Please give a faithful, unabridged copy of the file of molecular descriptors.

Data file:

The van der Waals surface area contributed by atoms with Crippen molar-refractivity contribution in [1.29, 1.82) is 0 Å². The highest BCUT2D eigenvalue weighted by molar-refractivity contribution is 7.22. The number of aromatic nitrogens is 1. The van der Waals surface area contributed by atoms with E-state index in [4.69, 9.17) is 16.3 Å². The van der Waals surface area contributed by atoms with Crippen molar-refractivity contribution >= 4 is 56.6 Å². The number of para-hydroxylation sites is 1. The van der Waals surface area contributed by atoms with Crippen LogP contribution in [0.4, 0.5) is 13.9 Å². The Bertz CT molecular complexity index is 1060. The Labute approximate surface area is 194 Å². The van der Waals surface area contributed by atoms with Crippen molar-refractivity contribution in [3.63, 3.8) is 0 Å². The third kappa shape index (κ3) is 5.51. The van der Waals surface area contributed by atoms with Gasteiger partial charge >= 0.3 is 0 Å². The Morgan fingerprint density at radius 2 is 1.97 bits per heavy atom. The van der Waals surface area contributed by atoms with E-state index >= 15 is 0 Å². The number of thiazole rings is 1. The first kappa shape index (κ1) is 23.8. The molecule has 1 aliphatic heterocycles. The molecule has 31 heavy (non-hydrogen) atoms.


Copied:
The van der Waals surface area contributed by atoms with Crippen molar-refractivity contribution in [1.29, 1.82) is 0 Å². The highest BCUT2D eigenvalue weighted by molar-refractivity contribution is 7.22. The number of aromatic nitrogens is 1. The van der Waals surface area contributed by atoms with E-state index in [4.69, 9.17) is 16.3 Å². The van der Waals surface area contributed by atoms with Crippen molar-refractivity contribution >= 4 is 56.6 Å². The number of para-hydroxylation sites is 1. The van der Waals surface area contributed by atoms with Crippen LogP contribution in [0.4, 0.5) is 13.9 Å². The Bertz CT molecular complexity index is 1060. The Labute approximate surface area is 194 Å². The van der Waals surface area contributed by atoms with Crippen molar-refractivity contribution in [3.63, 3.8) is 0 Å². The third kappa shape index (κ3) is 5.51. The van der Waals surface area contributed by atoms with Gasteiger partial charge >= 0.3 is 0 Å². The Morgan fingerprint density at radius 2 is 1.97 bits per heavy atom. The van der Waals surface area contributed by atoms with E-state index >= 15 is 0 Å². The number of thiazole rings is 1. The first kappa shape index (κ1) is 23.8. The molecule has 1 aliphatic heterocycles. The molecule has 31 heavy (non-hydrogen) atoms.